I stand 5 foot, 10 inches and weigh 125 pounds. I’ve had the same figure since my teens, a fact that has led others to call me “genetically blessed.” Whether it was “good genes” or dumb luck, it’s naïve to simplify the psychology around a body—yours, mine or anyone else’s—to blanket judgements about whether certain physical traits are better than others, good or bad, blessings or curses.
I’ve heard more than once that I don’t have the right to talk about how hard and how important it is to love oneself, that I can’t possibly understand the struggles of others. When someone looks at me and stops at face value, they might say I’m blessed and dismiss any personal battles I’ve had with my own body. But a tall and slender physique didn’t stop me from cutting my wrists when I was a teenager. My lean figure didn’t stop me from dieting, obsessively working out or wanting to change every inch of what I saw in the mirror. The gap between my thighs didn’t stop my feelings of inadequacy, insecurity or jealousy.
The unfortunate truth: our society has crafted a stereotype of perfection where purely physical traits seem to be the chief ingredients. To compound the problem, we often equate perfection with happiness and self-worth. In turn, many of us make changes to our bodies, our diets and our overall health, thinking if we do A, B and C, we’ll finally be happy, finally feel that we are enough, and finally feel that we deserve love. The problem? It doesn’t work. If your ultimate goal is to feel good inside and out, getting to the gym, dropping 5 pounds or transforming into a celebrity lookalike won’t do it. You’ll need self-acceptance. It’s hard work, because when you are self-accepting, you’re able to embrace all facets of yourself, unconditionally. There’s no faking it, and no substitution. It’s tempting to focus instead on external objectives. We often turn our attention to weight loss, exercise and diets, looking outside ourselves for the fix.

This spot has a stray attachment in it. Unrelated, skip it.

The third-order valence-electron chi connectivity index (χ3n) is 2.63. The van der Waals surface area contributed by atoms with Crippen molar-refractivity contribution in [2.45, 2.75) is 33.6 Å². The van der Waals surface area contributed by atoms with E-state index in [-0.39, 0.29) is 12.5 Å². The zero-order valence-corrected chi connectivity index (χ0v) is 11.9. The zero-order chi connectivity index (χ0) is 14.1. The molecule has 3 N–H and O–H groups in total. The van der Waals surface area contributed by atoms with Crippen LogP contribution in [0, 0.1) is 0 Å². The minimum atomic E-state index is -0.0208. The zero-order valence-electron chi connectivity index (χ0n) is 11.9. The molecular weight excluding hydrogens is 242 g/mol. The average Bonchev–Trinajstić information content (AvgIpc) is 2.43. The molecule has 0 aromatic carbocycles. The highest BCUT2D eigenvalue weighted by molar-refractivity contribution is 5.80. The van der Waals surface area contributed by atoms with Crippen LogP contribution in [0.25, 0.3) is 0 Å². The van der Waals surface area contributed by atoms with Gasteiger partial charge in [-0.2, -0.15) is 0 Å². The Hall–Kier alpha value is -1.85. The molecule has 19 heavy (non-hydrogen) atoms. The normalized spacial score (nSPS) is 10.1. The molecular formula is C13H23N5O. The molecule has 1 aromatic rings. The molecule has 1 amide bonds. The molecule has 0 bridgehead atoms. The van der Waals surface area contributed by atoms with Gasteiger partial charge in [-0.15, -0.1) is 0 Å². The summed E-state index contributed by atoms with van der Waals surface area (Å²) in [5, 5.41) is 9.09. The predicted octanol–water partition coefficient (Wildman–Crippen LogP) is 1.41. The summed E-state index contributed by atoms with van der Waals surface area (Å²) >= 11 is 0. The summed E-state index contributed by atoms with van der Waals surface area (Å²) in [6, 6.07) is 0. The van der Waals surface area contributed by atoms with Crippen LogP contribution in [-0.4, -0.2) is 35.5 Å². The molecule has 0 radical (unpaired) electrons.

The introspection of looking inside ourselves can be unbearable. When did you last pause to think about how you truly feel about yourself? If your answer was “never,” you’re not alone. There’s a reason we don’t want to spend time facing all our fears and negative feelings. It’s upsetting! Who wants to confront their feelings of shame, rejection and self-disgust? Leaving it all just below the surface, we become accustomed to the elephant in the room, allowing it to slowly tear us apart from the inside out.
I once read a comment that said, “Your presence is needed here.” I burst into tears. Reflecting on why I felt this surge of emotion, I realized I had been navigating through life not thinking my presence was needed. I was filled with self-doubt and worried people really would be better off without me, that perhaps I was in fact, useless. Suddenly facing my own insecurities, it seemed no wonder I struggled with obsessive behaviours as a teen. I too strived for society’s version of perfect, hoping if I found it, it would take away all of the negative feelings I had about myself. But the thing is, I am useful. I am worthy, and so are you.
Self-acceptance is an inside job. The love you offer yourself will never be determined by your body shape, your jean size or the number on the bathroom scale. The simple truth is that self-love doesn’t have to elude you, because you don’t need to go outside yourself to find it. You are love itself.
You are love.
You are love.
You are love.
How do you start? No matter how frightening or unappealing, you’ve got to open up the lines of honest communication between you and yourself. Let that be your starting point. Whatever comes up—the positive and the negative feelings—are all okay. You are love, just as you are, and the world could use more of you.